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France’s Battle of the Burkini: uncovering what’s behind the bans

A woman wears a burkini on a beach in Marseille. Photo Reuters

Brigitte Bardot shocked France by revealing almost all. Today, covering up at the beach divides the nation, its government and the courts

France’s Battle of the Burkini: uncovering what’s behind the bans

Sixty years after Brigitte Bardot revealed every Frenchwoman’s natural right to wear almost nothing at the beach, the nation is bitterly arguing over laws banning women from wearing too much. And no, it’s not only the burkini.

In Cannes, police stopped a 34-year-old Frenchwoman from sitting on a beach with her children wearing a headscarf and long trousers. A crowd shouted, “Go home”.

In Nice, photos surfaced of another woman in a headscarf removing a long-sleeved top while surrounded by armed police on a beach.

A growing number of towns, particularly in the South of France, have banned the full-body swimsuits known as burkinis from their beaches.

The mayoral decrees do not use the word burkini. They ban “beachwear which ostentatiously displays religious affiliation”, citing the need to protect public order, hygiene or French laws which reinforce the constitutional requirement for secularism – that one religion should not be treated differently from another.

The issue has reached the country’s highest court, the state council, which is due to rule on a test case. The Human Rights League and an anti-Islamophobia group want the court to overturn a ban by the southern town of Villeneuve-Loubet, near Nice, on the swimsuits.

The Socialist government is split. Asked if the decrees amounted to racism, Prime Minister Manuel Valls said the swimwear represented “the enslavement of women”.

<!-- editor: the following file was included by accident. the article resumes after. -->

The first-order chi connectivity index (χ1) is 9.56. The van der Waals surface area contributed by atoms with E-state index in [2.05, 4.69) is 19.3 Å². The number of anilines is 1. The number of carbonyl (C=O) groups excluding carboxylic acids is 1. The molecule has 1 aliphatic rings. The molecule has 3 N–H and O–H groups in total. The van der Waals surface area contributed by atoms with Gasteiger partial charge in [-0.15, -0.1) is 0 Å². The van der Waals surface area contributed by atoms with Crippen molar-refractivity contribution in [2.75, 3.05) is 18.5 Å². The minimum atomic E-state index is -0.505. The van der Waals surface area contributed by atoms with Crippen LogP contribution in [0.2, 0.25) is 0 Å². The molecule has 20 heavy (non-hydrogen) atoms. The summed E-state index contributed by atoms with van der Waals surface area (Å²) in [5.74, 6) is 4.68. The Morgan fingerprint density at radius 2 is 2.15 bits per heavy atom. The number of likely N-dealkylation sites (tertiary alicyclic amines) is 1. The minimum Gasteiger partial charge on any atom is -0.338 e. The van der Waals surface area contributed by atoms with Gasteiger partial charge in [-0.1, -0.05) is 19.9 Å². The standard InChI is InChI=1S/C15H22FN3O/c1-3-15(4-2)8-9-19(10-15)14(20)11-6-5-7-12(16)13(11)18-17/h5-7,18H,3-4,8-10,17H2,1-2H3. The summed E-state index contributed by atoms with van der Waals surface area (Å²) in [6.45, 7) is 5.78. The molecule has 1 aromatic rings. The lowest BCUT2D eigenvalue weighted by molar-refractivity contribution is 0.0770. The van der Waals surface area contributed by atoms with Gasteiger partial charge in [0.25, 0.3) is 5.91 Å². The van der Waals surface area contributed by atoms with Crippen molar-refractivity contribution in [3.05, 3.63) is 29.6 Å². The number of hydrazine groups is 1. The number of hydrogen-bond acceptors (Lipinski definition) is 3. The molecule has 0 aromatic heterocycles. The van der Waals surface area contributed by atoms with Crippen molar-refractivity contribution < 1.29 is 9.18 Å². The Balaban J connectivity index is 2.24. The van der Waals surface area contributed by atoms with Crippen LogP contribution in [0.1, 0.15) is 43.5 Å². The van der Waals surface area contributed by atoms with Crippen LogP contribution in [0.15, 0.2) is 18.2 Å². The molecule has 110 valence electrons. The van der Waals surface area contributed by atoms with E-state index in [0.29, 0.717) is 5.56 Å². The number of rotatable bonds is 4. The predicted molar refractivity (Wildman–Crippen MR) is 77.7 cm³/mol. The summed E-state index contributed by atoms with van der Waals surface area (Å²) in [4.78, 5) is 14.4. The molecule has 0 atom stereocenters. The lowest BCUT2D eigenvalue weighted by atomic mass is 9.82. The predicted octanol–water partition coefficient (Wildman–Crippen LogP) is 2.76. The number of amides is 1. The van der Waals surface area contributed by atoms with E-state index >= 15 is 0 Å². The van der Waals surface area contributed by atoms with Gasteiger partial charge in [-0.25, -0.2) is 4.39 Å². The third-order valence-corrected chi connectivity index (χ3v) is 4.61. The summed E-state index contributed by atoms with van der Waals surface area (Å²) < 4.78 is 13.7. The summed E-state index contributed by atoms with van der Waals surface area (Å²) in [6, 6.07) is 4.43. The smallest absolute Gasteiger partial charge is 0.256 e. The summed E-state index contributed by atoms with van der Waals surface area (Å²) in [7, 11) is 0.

Valls supports mayors who have issued local decrees against burkinis but will not introduce a nationwide law.

Education Minister Najat Vallaud-Belkaceme is highly critical of the bans.

Born into a Muslim family in rural Morocco before moving to France aged four, Vallaud-Belkacem said: “I think it’s a problem because it raises the question of our individual freedoms. How far will we go to check that an outfit is conforming to ‘good manners’?”

She warned that the bans had “let loose” verbal racism. “My dream of society is a society where women are free and proud of their bodies.”

She warned that with tensions high after a series of terrorist attacks claimed by the Islamic State, “we shouldn’t add oil to the fire” by banning burkinis.

Former President Nicolas Sarkozy called the swimsuit a provocation that supported radical Islam. “We don’t imprison women behind fabric.”

The woman who created the burkini, Australian designer Aheda Zanetti, said Sarkozy misunderstood what it represented.

“Burkini is just a word that describes a full-cover swimsuit, and it doesn’t symbolise anything to do with Muslims. It’s about encouraging our kids to learn how to swim.”

The row intensified after the Nice photographs emerged.

Taken by a local news photographer, they showed a woman dressed in leggings, a long-sleeved tunic and headscarf being approached by four officers. As the police stand around her, she removes her long-sleeved top, revealing a short-sleeved top. It is unclear whether the woman was ordered to do so. In another image, a police officer appears to write out a fine.

The Nice mayor’s office denied the woman had been forced to remove clothing, saying she was showing police the swimsuit she was wearing under her tunic.

Since the ban came into force, 24 women have been stopped by Nice police.

The woman in Cannes, a former flight attendant from Toulouse, said she was wearing clothes and a headscarf when she was approached by police who wrote on her ticket that her clothes did not conform with “good manners” or French secularism.

“I wasn’t in a burkini, I wasn’t in a burqa, I wasn’t naked, so I considered my clothing was appropriate,” she said.

In a neat twist, French Elle’s summer edition headline reads: Is topless sunbathing over?

Ever since Bardot took off her top on the Riviera, French culture has regarded the relationship between topless sunbathing and women’s liberation as a sign of true equality.

No more. According to Elle, there are three reasons for the cover-up:  increased concern over skin cancer; the “pornified” perception of topless women; and breast-affiliated activists such as Femen and Free the Nipple.

“Topless sunbathing was seen by women as a new freedom in St Tropez in the 1960s,” says Elle. The new trend is a “worrying sign of a regression in the place of women”.

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